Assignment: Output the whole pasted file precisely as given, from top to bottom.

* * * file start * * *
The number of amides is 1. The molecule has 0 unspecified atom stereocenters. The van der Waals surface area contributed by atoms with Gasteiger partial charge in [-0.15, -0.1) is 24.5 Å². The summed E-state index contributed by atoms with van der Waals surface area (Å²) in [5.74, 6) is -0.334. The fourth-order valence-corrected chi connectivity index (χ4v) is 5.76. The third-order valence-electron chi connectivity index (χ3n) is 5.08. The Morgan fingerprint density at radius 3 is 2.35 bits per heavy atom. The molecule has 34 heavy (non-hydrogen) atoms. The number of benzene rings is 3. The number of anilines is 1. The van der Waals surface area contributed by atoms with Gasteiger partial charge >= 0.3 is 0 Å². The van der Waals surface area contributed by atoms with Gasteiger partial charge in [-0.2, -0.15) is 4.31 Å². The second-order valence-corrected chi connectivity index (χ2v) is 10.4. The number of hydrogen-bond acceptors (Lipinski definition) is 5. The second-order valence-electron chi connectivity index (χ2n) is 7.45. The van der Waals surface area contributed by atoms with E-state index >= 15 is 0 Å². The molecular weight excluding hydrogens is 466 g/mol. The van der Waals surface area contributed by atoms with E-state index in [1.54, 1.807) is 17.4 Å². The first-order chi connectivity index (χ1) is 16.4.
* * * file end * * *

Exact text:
The number of amides is 1. The molecule has 0 unspecified atom stereocenters. The van der Waals surface area contributed by atoms with Gasteiger partial charge in [-0.15, -0.1) is 24.5 Å². The summed E-state index contributed by atoms with van der Waals surface area (Å²) in [5.74, 6) is -0.334. The fourth-order valence-corrected chi connectivity index (χ4v) is 5.76. The third-order valence-electron chi connectivity index (χ3n) is 5.08. The Morgan fingerprint density at radius 3 is 2.35 bits per heavy atom. The molecule has 34 heavy (non-hydrogen) atoms. The number of benzene rings is 3. The number of anilines is 1. The van der Waals surface area contributed by atoms with Gasteiger partial charge >= 0.3 is 0 Å². The van der Waals surface area contributed by atoms with Gasteiger partial charge in [-0.2, -0.15) is 4.31 Å². The second-order valence-corrected chi connectivity index (χ2v) is 10.4. The number of hydrogen-bond acceptors (Lipinski definition) is 5. The second-order valence-electron chi connectivity index (χ2n) is 7.45. The van der Waals surface area contributed by atoms with E-state index >= 15 is 0 Å². The molecular weight excluding hydrogens is 466 g/mol. The van der Waals surface area contributed by atoms with E-state index in [1.54, 1.807) is 17.4 Å². The first-order chi connectivity index (χ1) is 16.4.